CRA tax scam could cost Canadians a record amount in 2018: BBB

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The so-called CRA tax scam could cost Canadians a record amount this year: BBB
WATCH: It's a scam that has been around for years, but the Better Business Bureau is warning again of its costly fallout. Global News' Tomasia DaSilva explains what to look out for and how much the scam could cost Canadians this year – Oct 9, 2018

The so-called Canada Revenue Agency (CRA) scam has cost Canadians millions of dollars over the last few years and that number is on track to rise this year, according to officials with the Better Business Bureau (BBB) serving Calgary and the East Kootenay region.

BBB spokesperson Shawna-Kay Thomas told Global News the scam bilked people out of $3 million back in 2015. In 2016, that figure had gone up to $4.3 million and by 2017, it topped $5 million.

Thomas said 2018 could be even worse, making the CRA scam one of the most costly cyber scams in Canadian history.

“This scam is just not going away,” Thomas said. “The scammers are not giving up.”

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The scam usually involves a phone call from someone claiming to be from the CRA. The caller, or sometimes a recording, then tells the person on the phone they owe a certain amount in back taxes and if they do not pay up, a police officer will come and arrest them.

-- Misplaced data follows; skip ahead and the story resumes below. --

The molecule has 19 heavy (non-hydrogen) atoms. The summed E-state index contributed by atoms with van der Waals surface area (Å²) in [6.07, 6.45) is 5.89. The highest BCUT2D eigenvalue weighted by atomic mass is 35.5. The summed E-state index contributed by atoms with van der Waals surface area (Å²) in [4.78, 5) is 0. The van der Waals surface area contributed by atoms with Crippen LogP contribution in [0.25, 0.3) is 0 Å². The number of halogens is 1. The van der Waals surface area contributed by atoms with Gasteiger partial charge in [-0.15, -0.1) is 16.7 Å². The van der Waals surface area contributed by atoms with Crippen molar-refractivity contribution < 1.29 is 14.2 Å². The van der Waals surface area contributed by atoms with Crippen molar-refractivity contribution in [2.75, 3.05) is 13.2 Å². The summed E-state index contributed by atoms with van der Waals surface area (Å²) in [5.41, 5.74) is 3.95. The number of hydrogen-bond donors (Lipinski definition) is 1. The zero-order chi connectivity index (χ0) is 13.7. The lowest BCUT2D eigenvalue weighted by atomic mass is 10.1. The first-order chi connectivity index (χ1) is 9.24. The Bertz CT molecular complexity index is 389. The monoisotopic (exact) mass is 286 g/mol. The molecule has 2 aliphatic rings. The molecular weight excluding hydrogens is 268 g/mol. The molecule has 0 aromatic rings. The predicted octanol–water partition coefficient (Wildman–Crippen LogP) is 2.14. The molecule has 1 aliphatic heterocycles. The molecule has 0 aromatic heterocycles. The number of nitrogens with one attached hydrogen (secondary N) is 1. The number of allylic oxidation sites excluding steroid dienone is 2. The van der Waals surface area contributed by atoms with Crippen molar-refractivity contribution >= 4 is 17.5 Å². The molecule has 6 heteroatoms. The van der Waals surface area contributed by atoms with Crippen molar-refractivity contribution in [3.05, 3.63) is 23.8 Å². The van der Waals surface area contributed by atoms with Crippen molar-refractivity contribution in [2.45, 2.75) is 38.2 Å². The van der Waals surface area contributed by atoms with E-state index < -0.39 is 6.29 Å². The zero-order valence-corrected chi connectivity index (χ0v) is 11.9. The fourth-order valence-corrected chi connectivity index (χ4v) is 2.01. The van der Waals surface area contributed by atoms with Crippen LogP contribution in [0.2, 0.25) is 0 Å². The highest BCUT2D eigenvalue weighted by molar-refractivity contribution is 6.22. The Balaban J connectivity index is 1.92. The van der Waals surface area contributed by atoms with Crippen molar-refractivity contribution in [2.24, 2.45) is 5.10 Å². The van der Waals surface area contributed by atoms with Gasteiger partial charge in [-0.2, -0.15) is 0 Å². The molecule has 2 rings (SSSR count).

The BBB says there are normally three types of people targeted: newcomers, seniors or millennials. Newcomers are targeted largely because they may not be aware of how the Canadian government does business, seniors because they are perceived as vulnerable, and millennials for perhaps a surprising reason.

“We do get millennials who get those calls and get caught off-guard, too,” Thomas said. “Because millennials tend to think they can’t be scammed.”

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There are several red flags to look out for when it comes to this scam, including the tone of the phone call, which is often aggressive and threatening.

The CRA will also not ask for money over the phone, for credit card numbers or for iTunes cards as payment. It will also never threaten to send a police officer to your door to arrest you.

The BBB advises Canadians to go on its website or the CRA’s website before handing over any money.


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